1 September 2005 Edition
The World Today - New Left Party in Germany
EOIN O BROIN
When Germany goes to the polls on 18 September there will be two main questions in people's minds. The first is the size of the victory for the Christian Democrats led by Angela Merkel and whether she will have a sufficient base of support to displace the Social Democratic/Green coalition of Gerhard Schroder. The second is the fate of the recently formed Left Party.
In the last federal elections of 2002, left-wing voters across Germany had two choices — the Social Democratic SPD led by Schroder and the democratic socialist PDS led by Gregor Gysi.
Since 2002 there is a growing disillusionment among grass-roots SPD voters arising from the government's proposals for pension and welfare liberalisation.
While the PDS is the second largest party in the former eastern part of the country, its association with old-style communism has made it effectively unelectable in the former west. The result was that the PDS was unable to reach the 5% threshold nationally to secure representation in the federal parliament in 2002.
However, in June of this year the PDS signed a historic agreement, which could see a real left challenge to the Social Democrats. It has teamed up with the Election Alternative for Social Justice, a campaign group that has campaigned against welfare state liberalisation. The alternative is led by former social democratic Finance Minister Oskar Lafontaine. The alliance has been given the name of Left Party, and depending on the opinion polls is said to attract between 11% and 18% of the national vote. The consequences of such a result would be significant for the German left and the country's politics more generally.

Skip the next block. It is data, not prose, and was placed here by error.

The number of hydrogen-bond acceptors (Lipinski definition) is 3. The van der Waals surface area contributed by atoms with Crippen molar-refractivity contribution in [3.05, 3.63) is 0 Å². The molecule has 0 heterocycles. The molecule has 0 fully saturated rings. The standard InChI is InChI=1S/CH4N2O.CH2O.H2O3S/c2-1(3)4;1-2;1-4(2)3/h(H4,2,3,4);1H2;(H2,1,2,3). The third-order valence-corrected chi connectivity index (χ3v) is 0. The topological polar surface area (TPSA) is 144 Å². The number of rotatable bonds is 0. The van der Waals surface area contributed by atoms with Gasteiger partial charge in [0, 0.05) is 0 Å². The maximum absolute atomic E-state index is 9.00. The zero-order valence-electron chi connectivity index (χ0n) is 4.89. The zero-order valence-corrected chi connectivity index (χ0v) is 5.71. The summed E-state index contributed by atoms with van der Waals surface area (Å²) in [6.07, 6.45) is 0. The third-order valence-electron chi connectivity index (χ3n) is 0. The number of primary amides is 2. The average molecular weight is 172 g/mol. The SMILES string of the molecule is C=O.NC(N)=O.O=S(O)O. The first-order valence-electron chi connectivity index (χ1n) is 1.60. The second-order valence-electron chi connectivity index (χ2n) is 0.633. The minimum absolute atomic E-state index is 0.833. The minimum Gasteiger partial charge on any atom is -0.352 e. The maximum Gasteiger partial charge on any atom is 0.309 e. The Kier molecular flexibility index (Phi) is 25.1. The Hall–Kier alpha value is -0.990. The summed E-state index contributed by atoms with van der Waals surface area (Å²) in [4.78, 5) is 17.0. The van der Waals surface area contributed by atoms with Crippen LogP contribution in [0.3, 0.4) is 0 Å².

Speaking after the launch of the Left Party, International Director, Helmut Scholz said that the new party wanted to attract people who have been turned off politics. "Germany is in a critical economic and social situation. We have to face up to the task. We have to find another direction." Scholtz said that left-wing voters felt betrayed by the SPD/Green coalition, which failed to change the policies of the previous right-wing government.
The Left Party opposes the proposed liberalisation of the country's welfare system. It is arguing for an overhaul of industrial and taxation policy. It is also committed to review Germany's membership of NATO and involvement in the ongoing occupation of Afghanistan.
It is too early to say just how well this new electoral coalition will do and whether it will remain together in the post-election climate. However, there is a real sense of optimism amongst many sections of the German left, and a sense of panic among many close to the social democrats.
As with the victory of the French left against the EU Constitution and the projected growth of the Dutch left in next year's national elections, many commentators across Europe are hopeful that the Left Party will play a part not just in the re-invigoration of the German left, but the left across Europe.